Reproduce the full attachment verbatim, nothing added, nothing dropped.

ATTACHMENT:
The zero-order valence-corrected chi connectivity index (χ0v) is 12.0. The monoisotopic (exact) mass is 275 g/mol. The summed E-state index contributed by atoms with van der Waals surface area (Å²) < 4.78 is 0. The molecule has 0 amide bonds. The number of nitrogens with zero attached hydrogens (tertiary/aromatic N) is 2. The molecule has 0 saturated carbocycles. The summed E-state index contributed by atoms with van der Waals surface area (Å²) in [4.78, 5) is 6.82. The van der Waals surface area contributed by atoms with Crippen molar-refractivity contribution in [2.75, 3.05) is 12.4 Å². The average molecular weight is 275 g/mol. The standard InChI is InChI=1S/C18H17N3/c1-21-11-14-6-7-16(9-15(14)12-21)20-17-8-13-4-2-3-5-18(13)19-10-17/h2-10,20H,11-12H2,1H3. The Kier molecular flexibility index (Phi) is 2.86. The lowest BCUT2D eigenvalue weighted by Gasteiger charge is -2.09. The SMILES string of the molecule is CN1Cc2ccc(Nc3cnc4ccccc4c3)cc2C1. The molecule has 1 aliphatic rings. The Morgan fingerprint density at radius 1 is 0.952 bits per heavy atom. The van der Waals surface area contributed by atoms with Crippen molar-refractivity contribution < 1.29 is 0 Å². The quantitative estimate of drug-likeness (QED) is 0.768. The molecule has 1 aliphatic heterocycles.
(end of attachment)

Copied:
The zero-order valence-corrected chi connectivity index (χ0v) is 12.0. The monoisotopic (exact) mass is 275 g/mol. The summed E-state index contributed by atoms with van der Waals surface area (Å²) < 4.78 is 0. The molecule has 0 amide bonds. The number of nitrogens with zero attached hydrogens (tertiary/aromatic N) is 2. The molecule has 0 saturated carbocycles. The summed E-state index contributed by atoms with van der Waals surface area (Å²) in [4.78, 5) is 6.82. The van der Waals surface area contributed by atoms with Crippen molar-refractivity contribution in [2.75, 3.05) is 12.4 Å². The average molecular weight is 275 g/mol. The standard InChI is InChI=1S/C18H17N3/c1-21-11-14-6-7-16(9-15(14)12-21)20-17-8-13-4-2-3-5-18(13)19-10-17/h2-10,20H,11-12H2,1H3. The Kier molecular flexibility index (Phi) is 2.86. The lowest BCUT2D eigenvalue weighted by Gasteiger charge is -2.09. The SMILES string of the molecule is CN1Cc2ccc(Nc3cnc4ccccc4c3)cc2C1. The molecule has 1 aliphatic rings. The Morgan fingerprint density at radius 1 is 0.952 bits per heavy atom. The van der Waals surface area contributed by atoms with Crippen molar-refractivity contribution < 1.29 is 0 Å². The quantitative estimate of drug-likeness (QED) is 0.768. The molecule has 1 aliphatic heterocycles.